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And the beat goes off. January 12, 2012

Posted by ourfriendben in wit and wisdom.
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First, the post office, confronting us with a future of no Saturday delivery and (worse) no second-day delivery for first-class mail, even if it’s local. And now the newspaper.

Our friend Ben and Silence Dogood have subscribed to our local paper, the Allentown, PA Morning Call, since we first moved to PA. Silence especially feels that it’s important to keep track of local goings-on and not just national and international news, that knowing what’s important locally is essential to being part of a community, however peripheral (in our case) that part is.

So it’s been our morning ritual as long as we’ve been here: I take the dog (currently our black German shepherd, Shiloh) out at 6:30 and we get the papers. Then Silence and I settle back into bed with our papers and morning beverage of choice. I read The Wall Street Journal, she reads the Morning Call, and then we switch off over our second cup. By the time we’ve finished the papers, we’re sufficiently awake to get up and get on with our day.

Assuming, of course, that the papers arrive. We’ve always thought our newspaper carriers were heroic characters, reliably delivering the papers on their beat no matter the weather and often before first light. But ever since Christmas, our papers have simply stopped arriving, at least until around noon. We could understand if our current carriers had taken a week off between Christmas and New Year’s and asked a slacker relative to deliver the papers while they were off. But my calendar reminds me that it’s now January 12, which would add up to rather a long vacation for anyone, much less a paper carrier.

Silence isn’t big on stirring the waters, but after a week of this, I decided to call the paper and see if I could find out what was going on. After all, the point of subscribing is to get the paper first thing in the morning so you can read and enjoy it before work. If it doesn’t show up until noon, by the time you can read it, it’s old news and wasted money. Unfortunately, three calls later—one with an actual person—I still have no clue what went wrong.

At this point, I’m starting to get a bit paranoid, suspecting a computer conspiracy theory. You see, the Morning Call recently decided to follow the New York Times (and doubtless many other papers) and start charging to access their online coverage. Our friend Ben resents this, since I think online access should be free if you’re already paying for a subscription. Otherwise, I don’t see why they shouldn’t charge, since, after all, they’re a for-profit enterprise.

However. What if they’ve deliberately started shoddy delivery service to force their subscribers to switch to their online service as some sort of corporate New Year’s resolution to do away with actual paper papers? What if the folks who send out your monthly bills are paying the post office to slow down first-class delivery in an attempt to force everyone to pay their bills online? (Making, of course, your identity even more vulnerable to theft.)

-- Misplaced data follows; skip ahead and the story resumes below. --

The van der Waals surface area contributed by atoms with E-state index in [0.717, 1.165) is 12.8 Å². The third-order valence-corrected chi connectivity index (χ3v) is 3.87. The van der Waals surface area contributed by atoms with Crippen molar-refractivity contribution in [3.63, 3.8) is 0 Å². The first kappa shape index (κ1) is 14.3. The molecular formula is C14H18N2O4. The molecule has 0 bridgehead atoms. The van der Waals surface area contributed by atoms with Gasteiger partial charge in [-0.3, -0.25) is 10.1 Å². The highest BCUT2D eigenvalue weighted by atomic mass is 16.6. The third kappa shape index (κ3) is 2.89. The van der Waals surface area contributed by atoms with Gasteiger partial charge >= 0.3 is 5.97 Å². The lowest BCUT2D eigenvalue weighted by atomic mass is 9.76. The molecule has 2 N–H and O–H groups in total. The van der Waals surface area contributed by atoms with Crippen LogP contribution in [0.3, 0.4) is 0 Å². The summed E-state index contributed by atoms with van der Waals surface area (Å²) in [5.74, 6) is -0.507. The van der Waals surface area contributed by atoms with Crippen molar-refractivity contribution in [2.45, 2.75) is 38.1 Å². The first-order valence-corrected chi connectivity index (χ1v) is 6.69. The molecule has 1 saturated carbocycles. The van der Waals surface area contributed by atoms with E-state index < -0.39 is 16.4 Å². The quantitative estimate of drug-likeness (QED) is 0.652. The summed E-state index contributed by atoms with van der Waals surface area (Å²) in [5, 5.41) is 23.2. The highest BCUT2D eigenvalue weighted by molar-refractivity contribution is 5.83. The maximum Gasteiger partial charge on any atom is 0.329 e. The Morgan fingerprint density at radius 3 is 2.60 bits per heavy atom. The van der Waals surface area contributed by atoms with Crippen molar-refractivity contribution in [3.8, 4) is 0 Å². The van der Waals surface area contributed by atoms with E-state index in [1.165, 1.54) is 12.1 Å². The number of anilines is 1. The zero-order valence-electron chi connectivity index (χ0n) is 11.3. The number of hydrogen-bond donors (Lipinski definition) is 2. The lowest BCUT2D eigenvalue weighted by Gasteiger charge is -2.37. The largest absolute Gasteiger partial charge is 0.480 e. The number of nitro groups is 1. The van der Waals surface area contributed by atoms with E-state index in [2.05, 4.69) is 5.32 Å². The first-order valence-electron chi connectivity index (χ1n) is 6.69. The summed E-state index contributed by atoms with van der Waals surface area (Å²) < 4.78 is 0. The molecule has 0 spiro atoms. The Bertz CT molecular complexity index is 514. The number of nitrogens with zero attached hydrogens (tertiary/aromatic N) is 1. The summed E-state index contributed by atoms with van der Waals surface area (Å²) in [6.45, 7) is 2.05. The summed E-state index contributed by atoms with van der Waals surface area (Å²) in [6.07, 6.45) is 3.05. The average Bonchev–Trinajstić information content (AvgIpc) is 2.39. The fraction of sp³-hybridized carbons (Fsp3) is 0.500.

As a stamp collector, our friend Ben would be very sorry to see the end of the post office. And having recently sent out a truckload of Christmas presents and compared the post office’s pricing versus that of FedEx and UPS, Silence and I know that we would be hit very hard in the wallet if we had only the latter two services to rely on for our packages.

But worst of all would be the loss of the mail itself. Yes, it costs 44 cents (and doubtless will soon cost more) to send a bill that you could pay online for free. But 44 cents seems damn little to pay to keep your identity a little more secure from thieves and villains.

Our newspapers aren’t quite in that category. After all, we can still get free news online at MSN, Yahoo News, and doubtless many other sources. We can still at least read the headlines online at the New York Times and etc., and so far, The Wall Street Journal’s online content is still free.

In the case of the papers, it’s all about lifestyle, that morning cuppa and the rustling papers in bed, with our ancient cat Athena curled between us, our Shiloh in her own bed at the foot of ours, our huge, gorgeous, clueless cat Linus hiding under the bed but crying out for attention, and our smart cat, Layla, perched on the cat castle in the bedroom corner to be companionable. It’s about being able to share headlines and tidbits of news and entertaining stories and outrageous typos and concerns about the weather with each other as we read. It’s about starting the day slowly and companionably together before we have to head off on our own.

Are conspiracies really afoot to drive us to our computers? Our friend Ben thinks it’s highly unlikely. It’s far more likely that we’re simply being carried along on the tide of inevitability. And, however much it saves the folks who are driving it, I still think it’s a shame, and doubt very much that those savings will be passed along to the consumer. But I still wonder whatever happened to our newspaper delivery service…



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